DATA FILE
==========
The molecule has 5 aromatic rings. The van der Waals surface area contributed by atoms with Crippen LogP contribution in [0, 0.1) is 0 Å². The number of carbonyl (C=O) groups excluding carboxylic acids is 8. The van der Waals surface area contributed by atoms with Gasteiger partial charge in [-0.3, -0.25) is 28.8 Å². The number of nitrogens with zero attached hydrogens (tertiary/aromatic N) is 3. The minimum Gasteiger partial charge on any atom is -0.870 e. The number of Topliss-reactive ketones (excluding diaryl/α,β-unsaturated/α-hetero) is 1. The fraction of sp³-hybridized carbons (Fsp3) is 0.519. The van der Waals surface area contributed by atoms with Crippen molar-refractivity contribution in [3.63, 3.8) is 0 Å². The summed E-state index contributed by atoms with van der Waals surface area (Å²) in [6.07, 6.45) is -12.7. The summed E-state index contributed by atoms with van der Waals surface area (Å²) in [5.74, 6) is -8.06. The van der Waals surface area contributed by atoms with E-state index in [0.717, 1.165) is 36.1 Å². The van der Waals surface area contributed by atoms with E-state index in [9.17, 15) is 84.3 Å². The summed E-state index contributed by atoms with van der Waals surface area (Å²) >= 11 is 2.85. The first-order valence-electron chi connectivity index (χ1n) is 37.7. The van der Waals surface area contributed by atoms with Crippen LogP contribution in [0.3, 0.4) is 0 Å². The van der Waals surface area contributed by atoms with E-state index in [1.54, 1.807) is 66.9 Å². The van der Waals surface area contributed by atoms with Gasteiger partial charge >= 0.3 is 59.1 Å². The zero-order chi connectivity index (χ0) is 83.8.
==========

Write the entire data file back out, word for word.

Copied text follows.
The molecule has 5 aromatic rings. The van der Waals surface area contributed by atoms with Crippen LogP contribution in [0, 0.1) is 0 Å². The number of carbonyl (C=O) groups excluding carboxylic acids is 8. The van der Waals surface area contributed by atoms with Gasteiger partial charge in [-0.3, -0.25) is 28.8 Å². The number of nitrogens with zero attached hydrogens (tertiary/aromatic N) is 3. The minimum Gasteiger partial charge on any atom is -0.870 e. The number of Topliss-reactive ketones (excluding diaryl/α,β-unsaturated/α-hetero) is 1. The fraction of sp³-hybridized carbons (Fsp3) is 0.519. The van der Waals surface area contributed by atoms with Crippen molar-refractivity contribution in [3.63, 3.8) is 0 Å². The summed E-state index contributed by atoms with van der Waals surface area (Å²) in [6.07, 6.45) is -12.7. The summed E-state index contributed by atoms with van der Waals surface area (Å²) in [5.74, 6) is -8.06. The van der Waals surface area contributed by atoms with E-state index in [0.717, 1.165) is 36.1 Å². The van der Waals surface area contributed by atoms with E-state index in [9.17, 15) is 84.3 Å². The summed E-state index contributed by atoms with van der Waals surface area (Å²) >= 11 is 2.85. The first-order valence-electron chi connectivity index (χ1n) is 37.7. The van der Waals surface area contributed by atoms with Crippen LogP contribution in [0.3, 0.4) is 0 Å². The van der Waals surface area contributed by atoms with E-state index in [1.54, 1.807) is 66.9 Å². The van der Waals surface area contributed by atoms with Gasteiger partial charge >= 0.3 is 59.1 Å². The zero-order chi connectivity index (χ0) is 83.8.